Need some creative ideas for your call centre? Steve Woosey has harvested some creative ideas form the Professional Planning Forum’s annual innovation awards that may help you make a difference.
Process improvement – removing the need to contact
Process improvement is a hot topic and there are many excellent examples of harnessing the power of your people to help deliver a better service for your customers. One such example is Three Valleys Water where advisors are encouraged to see things through the customer’s eyes.
A problem-solving process has been put in place with three simple questions asked.
- “What’s not gone well?”
- “What’s gone well that we can learn from?”
- “What issues, concerns, risk and ideas are there?”
The answers to these three questions, if listened to and action taken, could help improve processes in any business. As Nick Carney, Debt Collections Manager put it, “we sit down and interact with other departments about how to solve problems and reach our targets”.
Account management – ownership of the customer relationship
Some organisations are looking at a model of individual account management. This was successfully introduced within Kwik Fit Insurance under the project name Smart Co.
Every agent owns a “book” of up to 750 individual customers who each have a direct-dial freephone number for that account manager as well as a dedicated email address. This not only provides customers with a personalised service but also gives agents ultimate responsibility for building and retaining their client list.
As John Healy, Operations Manager, put it “Smart Co offers the kind of customer experience people used to enjoy in the 1950s – when they walked into a shop and received a warm reception and personal service.”
Use the technology we already have
Before you consider buying new technology ask yourself “do we fully utilise the technology we already have?”
This year British Gas used technology and technology specialists to improve the customer journey. They used natural-voice technology and SMS messaging to speed up the process for the customer and keep them informed. These technologies were used to verify the customer, so removing the need for the customer to remember passwords, keep the customer informed that an engineer was due for an appointment and advise the customer if there was a delay. As a result missed appointments halved and call per visit dropped by 26%.
Homeworking – not “too difficult”
The savings that can be made by using homeworking are compelling and yet many organisations have homeworking in the “too difficult box”. Those who have tried to implement a homeworking solution over the past few years have found that it is not as difficult as many believe. With hosted technology solutions, the broadband world and a number of homeworking only outsourcers there are several different ways to make homeworking viable for your business. This year’s innovation of the year winners QVC introduced homeworking as just one of many initiatives. By introducing home agents QVC was able to recruit agents for half-hour or hour-long shifts. The return on investment was achieved in just 6 months.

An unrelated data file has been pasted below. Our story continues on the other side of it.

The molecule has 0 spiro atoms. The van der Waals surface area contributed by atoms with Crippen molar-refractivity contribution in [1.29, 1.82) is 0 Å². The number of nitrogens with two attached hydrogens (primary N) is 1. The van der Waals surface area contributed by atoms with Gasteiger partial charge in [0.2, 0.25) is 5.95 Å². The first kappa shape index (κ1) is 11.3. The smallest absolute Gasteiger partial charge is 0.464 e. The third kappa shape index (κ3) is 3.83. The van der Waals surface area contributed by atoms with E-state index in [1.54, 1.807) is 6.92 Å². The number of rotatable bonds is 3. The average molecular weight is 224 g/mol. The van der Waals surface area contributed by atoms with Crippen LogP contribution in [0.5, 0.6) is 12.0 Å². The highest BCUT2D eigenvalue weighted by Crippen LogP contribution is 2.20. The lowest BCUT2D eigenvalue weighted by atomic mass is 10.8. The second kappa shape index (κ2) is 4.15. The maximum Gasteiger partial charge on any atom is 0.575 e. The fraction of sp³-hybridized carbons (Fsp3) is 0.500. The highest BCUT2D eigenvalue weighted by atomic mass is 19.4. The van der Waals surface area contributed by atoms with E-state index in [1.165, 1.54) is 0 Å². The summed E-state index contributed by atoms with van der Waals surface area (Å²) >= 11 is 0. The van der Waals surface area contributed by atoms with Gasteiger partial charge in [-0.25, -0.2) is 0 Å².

Make sure your targets drive the right behaviours
What we target, and how we target, drives our culture. This culture is not always the culture we were looking for and the individual targets we set can drive the wrong types of behaviour in our people.
Vodafone recognised this and set about creating a performance culture supported by the correct behaviours. To create a culture that focuses on what really matters to the customer and which manages people on what they can control, Vodafone took the bold move of consolidating its seven existing KPIs down to just three measures that everyone understands:
• Talk utilisation – Am I speaking or available to the customer?
• Customer view results – In the eyes of the customer have I satisfied them?
• Revenue – Have I allowed my customer to get the best out of the products and services we provide?
Since adopting this approach, employee engagement has increased by nearly 22% and customer satisfaction by 17%.
Create the time to notice and make the change
It is only by taking the time to think about how you work, and comparing it with how others work that you will find your creative idea.
Steve Woosey is Membership Director of The Professional Planning Forum.
The Professional Planning Forum is the independent industry body for effective resourcing and planning in the contact centre industry, working across all industry sectors to provide specialist support for contact centre professionals. Championing the importance of these critical skills, the Planning Forum is widely recognised for its best practice research and case studies, as well as the results-focused nature of its professional development training and in-company workshops.